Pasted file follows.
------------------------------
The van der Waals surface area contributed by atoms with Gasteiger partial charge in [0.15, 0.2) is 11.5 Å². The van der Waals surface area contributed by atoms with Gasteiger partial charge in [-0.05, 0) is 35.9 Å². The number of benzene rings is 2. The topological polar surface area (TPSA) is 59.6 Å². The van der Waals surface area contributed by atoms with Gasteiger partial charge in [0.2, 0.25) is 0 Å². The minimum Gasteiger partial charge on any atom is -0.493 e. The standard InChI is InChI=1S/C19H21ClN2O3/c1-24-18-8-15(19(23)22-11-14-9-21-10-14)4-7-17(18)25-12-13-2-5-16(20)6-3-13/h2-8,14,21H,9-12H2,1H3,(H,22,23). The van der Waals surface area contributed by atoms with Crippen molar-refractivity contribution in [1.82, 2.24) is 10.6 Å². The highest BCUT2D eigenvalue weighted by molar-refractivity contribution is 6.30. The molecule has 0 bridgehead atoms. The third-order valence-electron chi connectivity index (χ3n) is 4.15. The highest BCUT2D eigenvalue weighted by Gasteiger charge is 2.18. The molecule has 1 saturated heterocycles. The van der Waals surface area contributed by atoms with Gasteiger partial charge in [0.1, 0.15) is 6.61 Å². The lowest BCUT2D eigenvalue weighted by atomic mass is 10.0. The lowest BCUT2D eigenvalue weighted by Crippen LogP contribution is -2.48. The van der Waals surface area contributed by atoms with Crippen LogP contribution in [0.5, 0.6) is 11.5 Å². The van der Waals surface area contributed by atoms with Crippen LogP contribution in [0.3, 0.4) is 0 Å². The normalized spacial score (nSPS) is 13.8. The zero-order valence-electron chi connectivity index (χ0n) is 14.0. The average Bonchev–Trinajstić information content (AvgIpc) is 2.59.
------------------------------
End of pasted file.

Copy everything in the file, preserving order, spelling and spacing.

The van der Waals surface area contributed by atoms with Gasteiger partial charge in [0.15, 0.2) is 11.5 Å². The van der Waals surface area contributed by atoms with Gasteiger partial charge in [-0.05, 0) is 35.9 Å². The number of benzene rings is 2. The topological polar surface area (TPSA) is 59.6 Å². The van der Waals surface area contributed by atoms with Gasteiger partial charge in [0.2, 0.25) is 0 Å². The minimum Gasteiger partial charge on any atom is -0.493 e. The standard InChI is InChI=1S/C19H21ClN2O3/c1-24-18-8-15(19(23)22-11-14-9-21-10-14)4-7-17(18)25-12-13-2-5-16(20)6-3-13/h2-8,14,21H,9-12H2,1H3,(H,22,23). The van der Waals surface area contributed by atoms with Crippen molar-refractivity contribution in [1.82, 2.24) is 10.6 Å². The highest BCUT2D eigenvalue weighted by molar-refractivity contribution is 6.30. The molecule has 0 bridgehead atoms. The third-order valence-electron chi connectivity index (χ3n) is 4.15. The highest BCUT2D eigenvalue weighted by Gasteiger charge is 2.18. The molecule has 1 saturated heterocycles. The van der Waals surface area contributed by atoms with Gasteiger partial charge in [0.1, 0.15) is 6.61 Å². The lowest BCUT2D eigenvalue weighted by atomic mass is 10.0. The lowest BCUT2D eigenvalue weighted by Crippen LogP contribution is -2.48. The van der Waals surface area contributed by atoms with Crippen LogP contribution in [0.5, 0.6) is 11.5 Å². The van der Waals surface area contributed by atoms with Crippen LogP contribution in [0.3, 0.4) is 0 Å². The normalized spacial score (nSPS) is 13.8. The zero-order valence-electron chi connectivity index (χ0n) is 14.0. The average Bonchev–Trinajstić information content (AvgIpc) is 2.59.